Ever since the pandemic and the subsequent lockdowns, outdoor activities have become increasingly popular pastimes. All kinds of people, from couch surfers to adventure seekers, have been flocking to local trails for a bit of reprieve from the stress and anxiety of the uncertain global conditions.
Unfortunately, while hiking might seem like a safe activity to enjoy while social distancing, it can also lead to injuries and other kinds of issues on the trail. Challenging factors such as weather, physical strain, and nature have led to an increasing number of injuries being reported on trails all over the country, especially among novice hikers and climbers who have taken up hiking during the pandemic.
The good news is that most of these injuries and accidents on the trail can be avoided with some simple prevention and safety steps. Here are some of the most common blunders backpackers are guilty of, which can lead to bigger issues on the trail:
Packing The Wrong Gear Or Overpacking Your Backpack
One of the most common mistakes novice hikers make is overpacking their backpacks with non-essentials or packing the wrong gear. Filling your backpack is an important task, and it’s essential to pick the right gear and backpack according to the trail you have chosen and what you might need while hiking. Giving in to impulses and overfilling the backpack with things that you probably won’t need will result in you lugging around a heavy backpack and getting fatigued before you are even halfway through your trek. Fatigue is one of the most common reasons why people make mistakes on the trail and end up getting injured.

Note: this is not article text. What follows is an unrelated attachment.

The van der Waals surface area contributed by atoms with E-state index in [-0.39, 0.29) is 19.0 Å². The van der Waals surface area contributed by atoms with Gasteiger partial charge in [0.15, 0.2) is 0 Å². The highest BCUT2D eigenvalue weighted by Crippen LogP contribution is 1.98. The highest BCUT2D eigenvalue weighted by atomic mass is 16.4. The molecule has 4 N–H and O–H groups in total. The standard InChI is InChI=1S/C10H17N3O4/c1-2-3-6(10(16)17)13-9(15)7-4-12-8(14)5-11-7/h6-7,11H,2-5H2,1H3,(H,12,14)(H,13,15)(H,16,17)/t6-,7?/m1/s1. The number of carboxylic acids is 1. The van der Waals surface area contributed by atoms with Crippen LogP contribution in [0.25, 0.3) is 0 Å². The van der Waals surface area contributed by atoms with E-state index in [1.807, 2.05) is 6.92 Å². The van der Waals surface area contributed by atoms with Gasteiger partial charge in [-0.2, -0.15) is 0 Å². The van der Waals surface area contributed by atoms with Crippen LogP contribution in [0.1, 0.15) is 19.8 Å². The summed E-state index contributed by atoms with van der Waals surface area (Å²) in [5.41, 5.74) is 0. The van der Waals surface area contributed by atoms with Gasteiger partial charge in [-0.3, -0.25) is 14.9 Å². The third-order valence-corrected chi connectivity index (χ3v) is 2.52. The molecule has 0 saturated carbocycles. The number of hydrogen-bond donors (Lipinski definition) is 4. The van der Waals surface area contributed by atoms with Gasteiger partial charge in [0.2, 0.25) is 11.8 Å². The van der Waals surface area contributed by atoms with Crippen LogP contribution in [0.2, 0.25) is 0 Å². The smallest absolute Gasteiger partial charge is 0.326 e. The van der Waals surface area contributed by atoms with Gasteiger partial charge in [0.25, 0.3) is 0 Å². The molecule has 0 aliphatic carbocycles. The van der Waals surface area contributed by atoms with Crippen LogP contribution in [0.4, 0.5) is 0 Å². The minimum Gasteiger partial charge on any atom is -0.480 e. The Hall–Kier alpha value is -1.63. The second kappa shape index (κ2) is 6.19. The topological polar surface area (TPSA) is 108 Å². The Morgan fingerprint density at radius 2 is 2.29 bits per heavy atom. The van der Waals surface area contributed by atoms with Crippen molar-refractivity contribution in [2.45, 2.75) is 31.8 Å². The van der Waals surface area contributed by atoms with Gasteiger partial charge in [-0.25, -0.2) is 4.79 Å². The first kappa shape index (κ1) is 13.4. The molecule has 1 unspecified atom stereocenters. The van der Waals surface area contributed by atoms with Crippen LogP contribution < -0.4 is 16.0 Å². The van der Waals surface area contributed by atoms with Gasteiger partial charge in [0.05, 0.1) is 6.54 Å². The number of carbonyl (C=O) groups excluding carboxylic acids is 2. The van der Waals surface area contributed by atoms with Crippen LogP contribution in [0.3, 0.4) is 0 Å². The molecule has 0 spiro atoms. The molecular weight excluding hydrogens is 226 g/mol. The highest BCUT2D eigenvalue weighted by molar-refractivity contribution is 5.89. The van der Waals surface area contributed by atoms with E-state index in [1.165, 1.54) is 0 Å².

Wearing The Wrong Clothes
Experiencing a wardrobe malfunction while on the trail can ruin the whole trip and make you feel uncomfortable and unable to enjoy your time in nature. Going outside means you are at the mercy of the elements, so it’s always a good idea to wear layers and be prepared for sudden weather changes. Opt for wool or polyester fabrics as they don’t take too long to dry out compared to cotton. Avoid denim and invest in some quality footwear to stay safe and comfortable on the trail.
Not Preparing For The Hike Properly
Another common backpacking blunder is not preparing properly for your trip. You can’t just decide to get up one day and go hiking. It requires careful planning, choosing the right trail, and familiarizing yourself with the terrain and time it will take to complete the trek. You should also check the weather reports and make sure you bring a map and know how to read it in case the GPS on your phone stops working and you get lost.
Setting Unrealistic Goals And Expectations
Fatigue and exhaustion on the trail can lead to injuries such as sprains and strains and can lead to accidents as the hiker is not as vigilant as they should be. Novice hikers often make the mistake of not setting realistic goals and end up taking on more than their abilities. Trying to tackle a highly challenging terrain on your first couple of times hiking will result in overexertion, and you might end up hurting yourself. Make sure you choose a simple and easy trail for the first few times to have fun and stay safe while hiking.
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